So with a scream of “EVERYBODY GET NAKED”, the underpants are off and I’m surrounded by bare skin, bad smells, and a mixture of happy and grossed out faces. I’m actually afraid to use the saddle. The constant clicks of the cameras are a bit off-putting as well, and I’ve never been so well-aware of the bloody cold breeze in my life. But I bragged to all my friends that I’d do it, and now there’s no turning back. The Montreal Naked Bike Ride. Yep. Going with the motto of “say yes to everything”, endowed upon us by the tyrannical “returned exchange students”, I’m actually here. And as if I wasn’t uncomfortable enough in the park, there are still two laps of downtown Montreal to do, and it’s only getting colder. Hopefully the Caribbean festival happening on Saint-Cats will distract all the camera-wielders . But I know that’s not going to be the case. My nerves is well on display, and you don’t even have to look up at my face to see it.
In all seriousness though, I actually really liked the idea of the say-yes-to-everything attitude that I packed in close to my chest, right next to my passport and boarding pass. But I always assumed it was say-yes-to-everything-within-reason, so how I ended up riding around the main streets of a city of over a million people without my clothes on (yes, still a helmet and shoes) is a mystery. It’s a great attitude to have though, and one that’s taken me to all sorts of weird places, led me into the arms of the craziest people, and made this exchange such an awesome experience.
Everyone knows that the Quebecois are passionate people. This guy driving me back from New York, accompanied by a flippant use of the bird and my new favourite expression, “Tabernak!”, is a prime example. Three centuries of being squashed by the Anglophone population of Canada has aroused an excited aggression, a love-of-life and a damn awesome party attitude (and some crazy driving). “Everyone has to bond together, to have a good time and release that aggression”, he advises. So that time I was hanging around outside my residence, just after arriving in this wonderful new city, basking in the winter wonderland of Montreal, and a group of students said that they were going to a show, the answer had to be YES.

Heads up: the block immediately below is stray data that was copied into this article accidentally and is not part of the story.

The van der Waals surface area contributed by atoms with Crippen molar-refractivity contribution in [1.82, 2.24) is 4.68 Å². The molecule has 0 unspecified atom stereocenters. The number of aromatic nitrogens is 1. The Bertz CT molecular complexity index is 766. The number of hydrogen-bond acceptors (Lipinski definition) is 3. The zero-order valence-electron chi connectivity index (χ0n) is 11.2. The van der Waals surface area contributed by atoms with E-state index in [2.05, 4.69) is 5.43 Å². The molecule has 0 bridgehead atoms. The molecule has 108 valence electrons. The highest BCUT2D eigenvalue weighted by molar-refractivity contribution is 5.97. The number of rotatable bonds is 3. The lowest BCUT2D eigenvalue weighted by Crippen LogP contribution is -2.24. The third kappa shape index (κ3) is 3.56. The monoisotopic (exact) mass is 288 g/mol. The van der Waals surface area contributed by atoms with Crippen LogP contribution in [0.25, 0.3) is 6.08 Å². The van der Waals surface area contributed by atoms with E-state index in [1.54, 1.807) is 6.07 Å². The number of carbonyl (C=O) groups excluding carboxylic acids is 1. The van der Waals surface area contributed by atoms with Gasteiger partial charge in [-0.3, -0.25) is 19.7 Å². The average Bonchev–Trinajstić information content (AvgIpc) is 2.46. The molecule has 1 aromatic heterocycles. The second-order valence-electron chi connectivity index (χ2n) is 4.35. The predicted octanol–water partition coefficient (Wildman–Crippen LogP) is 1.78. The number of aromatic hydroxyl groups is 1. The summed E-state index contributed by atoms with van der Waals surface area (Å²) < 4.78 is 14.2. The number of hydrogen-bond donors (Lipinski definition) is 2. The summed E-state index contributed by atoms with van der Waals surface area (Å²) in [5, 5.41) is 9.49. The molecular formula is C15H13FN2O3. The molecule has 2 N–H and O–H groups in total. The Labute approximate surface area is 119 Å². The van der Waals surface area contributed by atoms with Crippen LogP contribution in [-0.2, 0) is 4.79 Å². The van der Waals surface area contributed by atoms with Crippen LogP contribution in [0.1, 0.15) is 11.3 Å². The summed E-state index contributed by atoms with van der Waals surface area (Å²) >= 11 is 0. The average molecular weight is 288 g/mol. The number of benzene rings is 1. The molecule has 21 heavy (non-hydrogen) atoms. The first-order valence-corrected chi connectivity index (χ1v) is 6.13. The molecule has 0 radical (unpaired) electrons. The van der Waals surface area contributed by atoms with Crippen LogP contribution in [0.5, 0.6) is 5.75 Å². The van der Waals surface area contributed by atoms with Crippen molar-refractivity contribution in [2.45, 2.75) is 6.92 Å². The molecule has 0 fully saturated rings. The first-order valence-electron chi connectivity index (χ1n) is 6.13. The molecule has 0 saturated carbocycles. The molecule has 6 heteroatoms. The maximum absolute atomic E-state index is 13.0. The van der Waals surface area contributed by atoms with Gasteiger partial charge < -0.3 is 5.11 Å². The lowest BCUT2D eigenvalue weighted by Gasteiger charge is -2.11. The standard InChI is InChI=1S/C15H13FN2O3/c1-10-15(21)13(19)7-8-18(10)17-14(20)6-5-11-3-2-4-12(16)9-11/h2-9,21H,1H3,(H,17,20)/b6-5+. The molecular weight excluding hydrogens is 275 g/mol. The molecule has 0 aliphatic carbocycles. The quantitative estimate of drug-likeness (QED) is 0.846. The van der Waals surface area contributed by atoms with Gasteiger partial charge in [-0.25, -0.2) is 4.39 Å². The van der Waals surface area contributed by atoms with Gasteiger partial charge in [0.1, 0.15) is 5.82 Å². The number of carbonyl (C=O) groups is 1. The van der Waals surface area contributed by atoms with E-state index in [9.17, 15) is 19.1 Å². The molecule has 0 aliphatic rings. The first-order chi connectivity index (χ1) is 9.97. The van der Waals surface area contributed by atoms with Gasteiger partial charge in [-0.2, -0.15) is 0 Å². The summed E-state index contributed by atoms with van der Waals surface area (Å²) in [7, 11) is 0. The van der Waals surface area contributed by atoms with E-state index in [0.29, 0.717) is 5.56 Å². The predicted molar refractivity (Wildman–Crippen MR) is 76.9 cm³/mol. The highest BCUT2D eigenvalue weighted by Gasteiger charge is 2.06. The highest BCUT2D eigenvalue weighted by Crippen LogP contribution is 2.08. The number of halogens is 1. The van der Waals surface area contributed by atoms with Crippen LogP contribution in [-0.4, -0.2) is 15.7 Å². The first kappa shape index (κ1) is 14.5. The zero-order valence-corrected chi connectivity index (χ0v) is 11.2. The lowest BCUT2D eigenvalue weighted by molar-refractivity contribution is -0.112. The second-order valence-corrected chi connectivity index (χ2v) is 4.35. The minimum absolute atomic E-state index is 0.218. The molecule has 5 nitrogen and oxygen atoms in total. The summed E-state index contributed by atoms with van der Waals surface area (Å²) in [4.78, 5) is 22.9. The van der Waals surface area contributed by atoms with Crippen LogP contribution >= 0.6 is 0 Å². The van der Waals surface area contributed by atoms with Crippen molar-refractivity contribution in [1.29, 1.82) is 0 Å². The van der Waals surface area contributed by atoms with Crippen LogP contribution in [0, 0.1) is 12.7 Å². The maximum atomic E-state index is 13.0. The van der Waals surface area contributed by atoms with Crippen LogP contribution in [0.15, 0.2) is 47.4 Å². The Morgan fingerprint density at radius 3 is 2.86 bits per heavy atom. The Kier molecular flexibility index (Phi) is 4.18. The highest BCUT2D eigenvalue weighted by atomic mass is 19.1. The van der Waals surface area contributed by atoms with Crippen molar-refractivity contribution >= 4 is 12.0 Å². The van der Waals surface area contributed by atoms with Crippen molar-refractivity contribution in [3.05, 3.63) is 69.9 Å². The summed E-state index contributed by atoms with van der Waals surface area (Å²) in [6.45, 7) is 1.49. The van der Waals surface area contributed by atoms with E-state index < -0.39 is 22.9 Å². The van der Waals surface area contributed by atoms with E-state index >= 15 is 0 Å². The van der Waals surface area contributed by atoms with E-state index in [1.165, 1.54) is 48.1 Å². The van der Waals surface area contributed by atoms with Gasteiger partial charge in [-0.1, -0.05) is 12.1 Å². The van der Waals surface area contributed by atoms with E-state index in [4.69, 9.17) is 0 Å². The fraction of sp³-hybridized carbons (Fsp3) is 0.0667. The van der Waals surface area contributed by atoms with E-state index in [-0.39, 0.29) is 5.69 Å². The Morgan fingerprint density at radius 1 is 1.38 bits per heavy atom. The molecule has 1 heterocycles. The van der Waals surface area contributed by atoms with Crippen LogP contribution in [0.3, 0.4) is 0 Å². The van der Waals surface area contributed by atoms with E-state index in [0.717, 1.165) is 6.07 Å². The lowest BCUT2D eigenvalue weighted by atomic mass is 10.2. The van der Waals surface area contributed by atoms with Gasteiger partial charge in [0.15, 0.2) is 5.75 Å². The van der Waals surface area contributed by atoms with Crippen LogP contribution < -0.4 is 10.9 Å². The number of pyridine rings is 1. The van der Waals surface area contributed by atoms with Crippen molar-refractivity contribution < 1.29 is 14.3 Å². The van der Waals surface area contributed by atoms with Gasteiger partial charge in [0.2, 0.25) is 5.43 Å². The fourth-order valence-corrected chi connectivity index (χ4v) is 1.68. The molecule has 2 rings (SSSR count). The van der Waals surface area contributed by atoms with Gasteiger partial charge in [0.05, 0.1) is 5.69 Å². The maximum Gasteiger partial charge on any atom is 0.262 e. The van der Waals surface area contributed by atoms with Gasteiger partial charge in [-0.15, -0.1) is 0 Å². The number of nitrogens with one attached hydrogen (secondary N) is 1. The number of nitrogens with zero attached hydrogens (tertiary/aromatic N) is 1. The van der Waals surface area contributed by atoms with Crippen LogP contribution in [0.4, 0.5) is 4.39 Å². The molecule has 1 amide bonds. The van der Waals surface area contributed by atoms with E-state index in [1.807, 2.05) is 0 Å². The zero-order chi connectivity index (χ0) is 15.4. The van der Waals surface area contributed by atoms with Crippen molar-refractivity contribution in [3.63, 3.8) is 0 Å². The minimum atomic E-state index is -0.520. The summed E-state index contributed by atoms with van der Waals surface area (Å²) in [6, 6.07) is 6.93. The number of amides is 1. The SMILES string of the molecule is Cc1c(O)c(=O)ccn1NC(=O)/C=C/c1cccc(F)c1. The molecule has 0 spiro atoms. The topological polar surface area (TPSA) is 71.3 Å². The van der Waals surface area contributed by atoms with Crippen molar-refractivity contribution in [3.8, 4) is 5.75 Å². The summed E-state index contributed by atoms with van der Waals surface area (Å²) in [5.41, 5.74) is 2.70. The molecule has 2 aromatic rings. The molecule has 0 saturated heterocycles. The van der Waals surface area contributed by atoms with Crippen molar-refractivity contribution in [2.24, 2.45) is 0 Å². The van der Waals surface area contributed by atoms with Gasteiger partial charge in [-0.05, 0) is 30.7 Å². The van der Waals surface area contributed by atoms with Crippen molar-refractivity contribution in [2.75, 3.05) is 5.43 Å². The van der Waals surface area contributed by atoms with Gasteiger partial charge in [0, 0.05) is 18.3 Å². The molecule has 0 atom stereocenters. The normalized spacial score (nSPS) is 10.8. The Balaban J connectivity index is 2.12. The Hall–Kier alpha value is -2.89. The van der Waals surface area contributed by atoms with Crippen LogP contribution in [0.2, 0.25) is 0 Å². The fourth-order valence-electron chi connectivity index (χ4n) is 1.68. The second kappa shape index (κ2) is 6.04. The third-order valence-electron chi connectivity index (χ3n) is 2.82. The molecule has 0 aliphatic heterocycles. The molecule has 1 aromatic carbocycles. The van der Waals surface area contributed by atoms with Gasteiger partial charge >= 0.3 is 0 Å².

I held this idea in my head this whole time. Yes, I’m going to pub trivia tonight. Yes, I’m going to watch the Redmen smash Sherbrooke at hockey (literally as well as figuratively I assume, having heard the sound of a padded-up hockey player get pile-driven into the wall). Yes, I’m going out for poutine tonight! And to my surprise, I actually liked that disgusting-looking mixture of chips, cheese and gravy, a real muddy volcano of grease. There’s an Engineers Without Borders on campus, of course I’ll have a look. Broomball? Sure, I’ll have a try at playing a uniquely Canadian sport. Ice-fishing…hell yeah!
I’ve really done the lot in my first semester away. Going skiing, ice-skating, hiking, ice-tubing, naked bike riding, partying with engineers, Valentine’s Day serenades. I’ve made the best friends ever, who I’ll never forget, no matter how far away they live. I’ve drunk plenty of bloody good beer, and eaten tubs and tubs of ice cream. I’ve lost my hearing, stayed up late, frozen in the February cold, sweated in the July heat, walked the streets at night, picnicked in the parks on warm, sunny days. I’ve been to the history-rich Quebec City, remote-Prevost, Ottawa, Toronto, Niagara Falls, New York, San Francisco, Iceland! AND, And there are endless frontiers still to explore. I’ve seen the most amazing sites from the tops of mountains, church displays older than my own country, soaring skyscrapers that evoke the dorkiest of gawks, and the forts where the English clashed with the French over 200 years ago (the cannons are still there)! I’ve made a dick of myself trying to hold it in when saying goodbye to friends, and made an even bigger dick of myself meeting new people.
The Fair Trade Corner, where EWB would fundraise every Friday, really says it all. There I would just hang out with my new mates from all over Canada and the US, assignments looming over our heads but acting like we didn’t have a care in the world, chatting to everyone we saw, and just loving being there, relaxing after a busy week. It was a better party than anything going down that night.
It’s been amazing, and I can’t wait to do it all over again. Bring on the new semester.